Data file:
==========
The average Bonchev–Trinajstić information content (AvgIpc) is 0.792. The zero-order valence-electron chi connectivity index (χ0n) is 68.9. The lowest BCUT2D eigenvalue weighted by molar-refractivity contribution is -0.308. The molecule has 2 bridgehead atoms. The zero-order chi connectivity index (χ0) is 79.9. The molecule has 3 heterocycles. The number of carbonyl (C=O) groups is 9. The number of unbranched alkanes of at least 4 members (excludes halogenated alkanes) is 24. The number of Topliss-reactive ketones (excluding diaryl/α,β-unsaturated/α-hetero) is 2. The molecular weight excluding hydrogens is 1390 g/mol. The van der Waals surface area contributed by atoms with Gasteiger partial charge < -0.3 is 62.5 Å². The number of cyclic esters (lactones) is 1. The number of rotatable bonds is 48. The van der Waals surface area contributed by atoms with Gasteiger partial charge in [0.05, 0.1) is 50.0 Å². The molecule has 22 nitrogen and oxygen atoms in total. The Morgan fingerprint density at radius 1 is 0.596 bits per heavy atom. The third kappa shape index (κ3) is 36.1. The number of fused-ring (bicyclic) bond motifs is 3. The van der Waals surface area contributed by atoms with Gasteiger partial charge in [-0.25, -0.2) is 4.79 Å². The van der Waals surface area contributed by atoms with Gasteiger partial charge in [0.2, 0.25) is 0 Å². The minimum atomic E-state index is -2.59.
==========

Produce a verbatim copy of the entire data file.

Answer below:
The average Bonchev–Trinajstić information content (AvgIpc) is 0.792. The zero-order valence-electron chi connectivity index (χ0n) is 68.9. The lowest BCUT2D eigenvalue weighted by molar-refractivity contribution is -0.308. The molecule has 2 bridgehead atoms. The zero-order chi connectivity index (χ0) is 79.9. The molecule has 3 heterocycles. The number of carbonyl (C=O) groups is 9. The number of unbranched alkanes of at least 4 members (excludes halogenated alkanes) is 24. The number of Topliss-reactive ketones (excluding diaryl/α,β-unsaturated/α-hetero) is 2. The molecular weight excluding hydrogens is 1390 g/mol. The van der Waals surface area contributed by atoms with Gasteiger partial charge < -0.3 is 62.5 Å². The number of cyclic esters (lactones) is 1. The number of rotatable bonds is 48. The van der Waals surface area contributed by atoms with Gasteiger partial charge in [0.05, 0.1) is 50.0 Å². The molecule has 22 nitrogen and oxygen atoms in total. The Morgan fingerprint density at radius 1 is 0.596 bits per heavy atom. The third kappa shape index (κ3) is 36.1. The number of fused-ring (bicyclic) bond motifs is 3. The van der Waals surface area contributed by atoms with Gasteiger partial charge in [-0.25, -0.2) is 4.79 Å². The van der Waals surface area contributed by atoms with Gasteiger partial charge in [0.2, 0.25) is 0 Å². The minimum atomic E-state index is -2.59.